Riot Reveals How Valorant Skins Are Made

In a recent blog post, the team behind Valorant discusses its process for building the game's premium skins.

Comments

Free-to-play games can live or die by the quality of their cosmetic content, and Riot's new shooter Valorant is no exception. In a recent blog post, the team behind Valorant revealed how it develops the game's premium skins.

According to the post, the process begins with a brainstorming process to determine the fantasy and genre that the weapon skin promotes, from sci-fi to high fantasy. However, the team sticks to a number of core rules, chief among them that the skin's unique visual effects and animations are only seen by its owner in first-person.

Please use a html5 video capable browser to watch videos.
This video has an invalid file format.
00:00:00
Sorry, but you can't access this content!
Please enter your date of birth to view this video

By clicking 'enter', you agree to GameSpot's
Terms of Use and Privacy Policy

Now Playing: Valorant Launch Date Announcement Trailer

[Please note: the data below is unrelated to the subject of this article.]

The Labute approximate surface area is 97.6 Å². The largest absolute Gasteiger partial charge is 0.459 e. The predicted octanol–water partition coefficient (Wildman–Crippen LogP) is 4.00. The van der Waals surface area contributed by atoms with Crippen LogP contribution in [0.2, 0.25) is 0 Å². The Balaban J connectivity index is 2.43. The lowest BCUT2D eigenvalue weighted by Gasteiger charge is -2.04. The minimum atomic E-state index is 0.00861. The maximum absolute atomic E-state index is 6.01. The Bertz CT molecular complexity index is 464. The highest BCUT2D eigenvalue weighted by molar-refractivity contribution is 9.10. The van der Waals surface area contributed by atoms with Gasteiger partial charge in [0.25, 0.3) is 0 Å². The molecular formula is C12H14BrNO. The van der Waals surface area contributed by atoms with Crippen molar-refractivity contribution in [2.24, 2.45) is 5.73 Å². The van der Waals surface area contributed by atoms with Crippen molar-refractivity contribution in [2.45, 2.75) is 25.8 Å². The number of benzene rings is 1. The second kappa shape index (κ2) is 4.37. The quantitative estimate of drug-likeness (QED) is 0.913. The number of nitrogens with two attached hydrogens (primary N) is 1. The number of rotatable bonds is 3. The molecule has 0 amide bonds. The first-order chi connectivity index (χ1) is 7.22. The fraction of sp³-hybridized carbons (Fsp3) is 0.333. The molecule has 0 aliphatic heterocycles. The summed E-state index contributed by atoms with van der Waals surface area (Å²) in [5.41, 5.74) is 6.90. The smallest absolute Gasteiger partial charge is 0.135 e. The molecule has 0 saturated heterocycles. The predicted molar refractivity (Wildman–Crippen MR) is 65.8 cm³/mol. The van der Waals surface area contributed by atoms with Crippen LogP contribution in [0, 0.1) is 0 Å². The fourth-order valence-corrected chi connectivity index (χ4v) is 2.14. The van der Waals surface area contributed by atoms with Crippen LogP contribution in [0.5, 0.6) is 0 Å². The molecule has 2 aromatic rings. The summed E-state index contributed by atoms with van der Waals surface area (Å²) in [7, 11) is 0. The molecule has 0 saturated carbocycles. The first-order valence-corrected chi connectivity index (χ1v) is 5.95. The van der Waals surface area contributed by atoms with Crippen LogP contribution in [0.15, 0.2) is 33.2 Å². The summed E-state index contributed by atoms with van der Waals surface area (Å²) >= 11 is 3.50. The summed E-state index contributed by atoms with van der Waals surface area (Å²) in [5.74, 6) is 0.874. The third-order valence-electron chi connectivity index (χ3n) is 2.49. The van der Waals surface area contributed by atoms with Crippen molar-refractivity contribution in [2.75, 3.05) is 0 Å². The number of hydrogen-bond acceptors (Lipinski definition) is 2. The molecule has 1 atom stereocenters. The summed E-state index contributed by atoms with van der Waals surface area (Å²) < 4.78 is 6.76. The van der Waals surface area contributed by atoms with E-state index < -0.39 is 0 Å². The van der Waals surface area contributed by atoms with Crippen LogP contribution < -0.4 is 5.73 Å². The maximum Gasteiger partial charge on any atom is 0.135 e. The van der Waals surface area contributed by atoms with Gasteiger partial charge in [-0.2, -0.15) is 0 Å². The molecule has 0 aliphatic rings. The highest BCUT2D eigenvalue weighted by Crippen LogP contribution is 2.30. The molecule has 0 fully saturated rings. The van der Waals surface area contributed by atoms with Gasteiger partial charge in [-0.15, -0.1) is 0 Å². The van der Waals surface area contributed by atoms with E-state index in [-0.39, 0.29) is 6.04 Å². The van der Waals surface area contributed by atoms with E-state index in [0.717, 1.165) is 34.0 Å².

The developers also take great care to ensure that the outline and shape of the specific weapon is still recognizable, for the sake of fair competition. Since the skins in Valorant have unique animations for headshots and reloads, playtesters sample the skins in order to make sure that they aren't too distracting for the user.

Valorant will leave its closed beta this Thursday ahead of its full release on June 2. All player progress from the first beta will be reset, and shortly after the game's launch, Riot will release new characters, game modes, and maps to keep it fresh. The most-recent patch introduced massive changes to the game, including a lower cap on credits and nerfs for its strongest agents.

GameSpot may get a commission from retail offers.

The products discussed here were independently chosen by our editors. GameSpot may get a share of the revenue if you buy anything featured on our site.

Got a news tip or want to contact us directly? Email news@gamespot.com

Join the conversation
There are no comments about this story